The way I see it, it’s not time to figure out who is at fault while the earth is bleeding a gusher into the sea. Fault and responsibility can be resolved later. For now, we need to help. How? Well, for most of us going to the coast to sing “Dawn takes grease out of the way” while we scrub birds is not an option. But we aren’t helpless. There are two very important things we can do.

1. Pray. No, seriously. God is still God, no matter what’s going on, and “the earth is the Lord’s, and the fullness thereof.” Pray for mercy on the people affected by the spill. Pray for mercy on the earth, the wildlife, the water. God healed bodies of water in the Old Testament. Is he still the same God? You betcha. But cooperation is required. It’s awfully hard to cooperate with someone you aren’t listening to!

2. Refuse to participate in the Blame Game. Water cooler finger pointing, griping about BP’s whiny CEO, or armchair quarterbacking President Obama’s actions or inactions (depending on which side you’ve taken), are not doing anybody any good. What if the next time someone started to blame and find fault (about the oil spill or anything else), you grabbed his or her hand and said, “Let’s pray about it, right now.” Radical, huh?

Lord, please speak to the men and women in positions of authority and responsibility over this situation. Open their eyes to comprehend and understand solutions to the problem. Bind strife and selfish ambition that bring confusion and every evil work. Release peace to the parties involved, that they may be able to hear Your voice in their ears saying “this is the way, walk in it.”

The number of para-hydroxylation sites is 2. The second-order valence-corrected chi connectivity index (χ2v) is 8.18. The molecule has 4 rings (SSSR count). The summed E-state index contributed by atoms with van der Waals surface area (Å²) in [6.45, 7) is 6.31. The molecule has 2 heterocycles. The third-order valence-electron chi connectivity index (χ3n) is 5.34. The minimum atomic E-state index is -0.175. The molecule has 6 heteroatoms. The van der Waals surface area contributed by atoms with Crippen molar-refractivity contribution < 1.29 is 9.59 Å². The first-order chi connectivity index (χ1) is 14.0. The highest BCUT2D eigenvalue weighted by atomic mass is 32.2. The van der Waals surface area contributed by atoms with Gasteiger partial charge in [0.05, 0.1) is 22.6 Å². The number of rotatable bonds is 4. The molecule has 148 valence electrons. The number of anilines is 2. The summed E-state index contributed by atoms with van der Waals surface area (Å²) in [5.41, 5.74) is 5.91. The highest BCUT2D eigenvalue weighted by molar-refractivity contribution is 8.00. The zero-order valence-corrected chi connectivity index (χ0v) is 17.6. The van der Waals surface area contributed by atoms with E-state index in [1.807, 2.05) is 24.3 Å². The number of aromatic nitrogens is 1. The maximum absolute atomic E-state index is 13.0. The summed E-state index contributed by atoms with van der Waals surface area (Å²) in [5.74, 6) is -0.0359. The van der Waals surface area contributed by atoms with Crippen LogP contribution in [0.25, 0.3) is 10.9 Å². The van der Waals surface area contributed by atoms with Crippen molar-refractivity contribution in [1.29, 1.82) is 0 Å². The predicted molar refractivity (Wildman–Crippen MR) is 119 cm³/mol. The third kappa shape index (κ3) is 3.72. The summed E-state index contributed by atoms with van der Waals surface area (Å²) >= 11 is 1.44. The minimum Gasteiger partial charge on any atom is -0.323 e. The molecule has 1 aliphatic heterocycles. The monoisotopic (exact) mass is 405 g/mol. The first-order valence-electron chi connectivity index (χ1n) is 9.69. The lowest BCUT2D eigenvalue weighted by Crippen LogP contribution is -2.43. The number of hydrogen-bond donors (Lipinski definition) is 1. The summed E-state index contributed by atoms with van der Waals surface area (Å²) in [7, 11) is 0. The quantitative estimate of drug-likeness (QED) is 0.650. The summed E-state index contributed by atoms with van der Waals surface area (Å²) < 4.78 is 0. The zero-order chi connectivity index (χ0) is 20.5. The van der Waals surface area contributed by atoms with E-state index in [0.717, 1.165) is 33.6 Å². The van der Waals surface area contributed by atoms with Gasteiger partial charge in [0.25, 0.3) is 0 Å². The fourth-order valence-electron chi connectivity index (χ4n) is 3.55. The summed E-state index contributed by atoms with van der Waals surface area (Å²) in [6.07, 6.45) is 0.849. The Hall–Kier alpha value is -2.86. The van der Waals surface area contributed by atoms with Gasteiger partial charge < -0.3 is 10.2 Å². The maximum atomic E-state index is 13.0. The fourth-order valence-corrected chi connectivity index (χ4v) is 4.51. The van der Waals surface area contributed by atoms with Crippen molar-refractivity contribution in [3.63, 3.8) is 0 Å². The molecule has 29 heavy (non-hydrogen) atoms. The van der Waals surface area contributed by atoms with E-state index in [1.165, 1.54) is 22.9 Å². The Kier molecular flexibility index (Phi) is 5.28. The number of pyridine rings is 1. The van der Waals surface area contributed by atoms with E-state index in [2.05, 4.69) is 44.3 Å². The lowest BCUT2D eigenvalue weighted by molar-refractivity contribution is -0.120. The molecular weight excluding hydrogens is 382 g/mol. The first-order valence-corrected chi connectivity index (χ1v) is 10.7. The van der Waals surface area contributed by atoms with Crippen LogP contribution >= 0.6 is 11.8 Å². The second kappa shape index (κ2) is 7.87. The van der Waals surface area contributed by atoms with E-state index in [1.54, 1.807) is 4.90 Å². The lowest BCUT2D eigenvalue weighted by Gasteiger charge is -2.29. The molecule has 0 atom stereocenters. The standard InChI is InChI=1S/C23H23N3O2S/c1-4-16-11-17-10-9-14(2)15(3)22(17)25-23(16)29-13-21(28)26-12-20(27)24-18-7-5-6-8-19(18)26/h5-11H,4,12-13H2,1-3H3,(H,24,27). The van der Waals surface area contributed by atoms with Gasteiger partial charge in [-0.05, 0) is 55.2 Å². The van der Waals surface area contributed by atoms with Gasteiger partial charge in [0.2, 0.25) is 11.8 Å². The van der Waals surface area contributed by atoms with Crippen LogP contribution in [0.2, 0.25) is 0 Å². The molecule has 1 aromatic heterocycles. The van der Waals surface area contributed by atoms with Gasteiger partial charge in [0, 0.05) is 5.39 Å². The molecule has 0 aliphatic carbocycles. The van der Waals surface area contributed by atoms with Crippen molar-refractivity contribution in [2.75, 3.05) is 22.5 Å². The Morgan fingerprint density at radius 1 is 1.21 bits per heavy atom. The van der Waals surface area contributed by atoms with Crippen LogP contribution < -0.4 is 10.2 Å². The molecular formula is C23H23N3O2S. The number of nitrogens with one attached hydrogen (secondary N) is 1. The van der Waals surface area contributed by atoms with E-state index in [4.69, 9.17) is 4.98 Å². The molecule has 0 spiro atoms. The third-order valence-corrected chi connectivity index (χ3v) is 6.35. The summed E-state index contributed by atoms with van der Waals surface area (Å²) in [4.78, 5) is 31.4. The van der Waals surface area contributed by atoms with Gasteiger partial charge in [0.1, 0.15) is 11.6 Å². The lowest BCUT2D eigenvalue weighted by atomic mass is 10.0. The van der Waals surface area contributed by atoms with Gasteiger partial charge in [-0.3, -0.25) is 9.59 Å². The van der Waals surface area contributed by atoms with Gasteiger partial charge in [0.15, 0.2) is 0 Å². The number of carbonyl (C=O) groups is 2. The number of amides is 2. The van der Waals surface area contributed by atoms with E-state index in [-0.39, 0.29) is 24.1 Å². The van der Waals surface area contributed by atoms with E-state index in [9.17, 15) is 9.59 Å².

Have mercy upon your creation, Father God. All belongs to You, and You are good, abounding in mercy and love. Father, You who are the source of all wisdom and knowledge, show people how best to clean up the oil in the water, on the shores, and under the water. Give witty inventions, plans, and methods to those whose eyes and ears are open for solutions. 

Have mercy on the people affected, whether financially or mentally or physically, show them mercy and grace and help in this time of need.

In Jesus’ name, amen.

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3 thoughts on “The Blame Game

  1. Jill Kemerer says:

    I've felt so helpless about the gushing of oil killing all those helpless animals. It makes me angry and sad, but you're right, prayer is the only way I can help.

  2. patti says:

    You have touched a nerve here as my bro is the liasion in the oil spill for the Governor of Louisiana. He worked for over two months w/o a day off and finally had to pull himself a way for a bit.

    A true mess of staggering proportions. Once again big $$ with little or no concern for the world's water supply.

    Oops. Got political myself.

  3. Niki Turner says:

    Jill – I just keep thinking about Elijah, just a regular human, and the power his prayers wrought in the earth. Keep praying!

    Patti – Your brother's position makes it all the more up close and personal. I'll be praying for him, specifically.